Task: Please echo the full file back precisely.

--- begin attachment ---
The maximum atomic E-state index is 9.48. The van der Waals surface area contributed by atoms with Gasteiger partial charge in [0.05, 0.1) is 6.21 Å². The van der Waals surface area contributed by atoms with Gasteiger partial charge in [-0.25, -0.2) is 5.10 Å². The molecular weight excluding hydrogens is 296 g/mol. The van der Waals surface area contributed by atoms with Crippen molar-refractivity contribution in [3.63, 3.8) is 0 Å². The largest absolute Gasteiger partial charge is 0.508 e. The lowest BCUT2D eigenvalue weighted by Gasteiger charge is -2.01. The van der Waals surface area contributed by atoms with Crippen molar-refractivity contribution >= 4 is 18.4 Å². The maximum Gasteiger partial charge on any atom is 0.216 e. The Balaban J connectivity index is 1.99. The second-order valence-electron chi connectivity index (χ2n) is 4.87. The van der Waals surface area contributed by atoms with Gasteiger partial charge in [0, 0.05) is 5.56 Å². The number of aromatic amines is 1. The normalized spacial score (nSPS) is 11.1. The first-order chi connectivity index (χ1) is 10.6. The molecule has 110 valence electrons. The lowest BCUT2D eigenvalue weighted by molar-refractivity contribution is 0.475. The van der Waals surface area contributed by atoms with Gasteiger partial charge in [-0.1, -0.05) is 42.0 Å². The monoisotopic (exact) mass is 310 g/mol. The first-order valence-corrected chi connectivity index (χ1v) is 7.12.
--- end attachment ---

The maximum atomic E-state index is 9.48. The van der Waals surface area contributed by atoms with Gasteiger partial charge in [0.05, 0.1) is 6.21 Å². The van der Waals surface area contributed by atoms with Gasteiger partial charge in [-0.25, -0.2) is 5.10 Å². The molecular weight excluding hydrogens is 296 g/mol. The van der Waals surface area contributed by atoms with Crippen molar-refractivity contribution in [3.63, 3.8) is 0 Å². The largest absolute Gasteiger partial charge is 0.508 e. The lowest BCUT2D eigenvalue weighted by Gasteiger charge is -2.01. The van der Waals surface area contributed by atoms with Crippen molar-refractivity contribution >= 4 is 18.4 Å². The maximum Gasteiger partial charge on any atom is 0.216 e. The Balaban J connectivity index is 1.99. The second-order valence-electron chi connectivity index (χ2n) is 4.87. The van der Waals surface area contributed by atoms with Gasteiger partial charge in [0, 0.05) is 5.56 Å². The number of aromatic amines is 1. The normalized spacial score (nSPS) is 11.1. The first-order chi connectivity index (χ1) is 10.6. The molecule has 110 valence electrons. The lowest BCUT2D eigenvalue weighted by molar-refractivity contribution is 0.475. The van der Waals surface area contributed by atoms with Gasteiger partial charge in [-0.1, -0.05) is 42.0 Å². The monoisotopic (exact) mass is 310 g/mol. The first-order valence-corrected chi connectivity index (χ1v) is 7.12.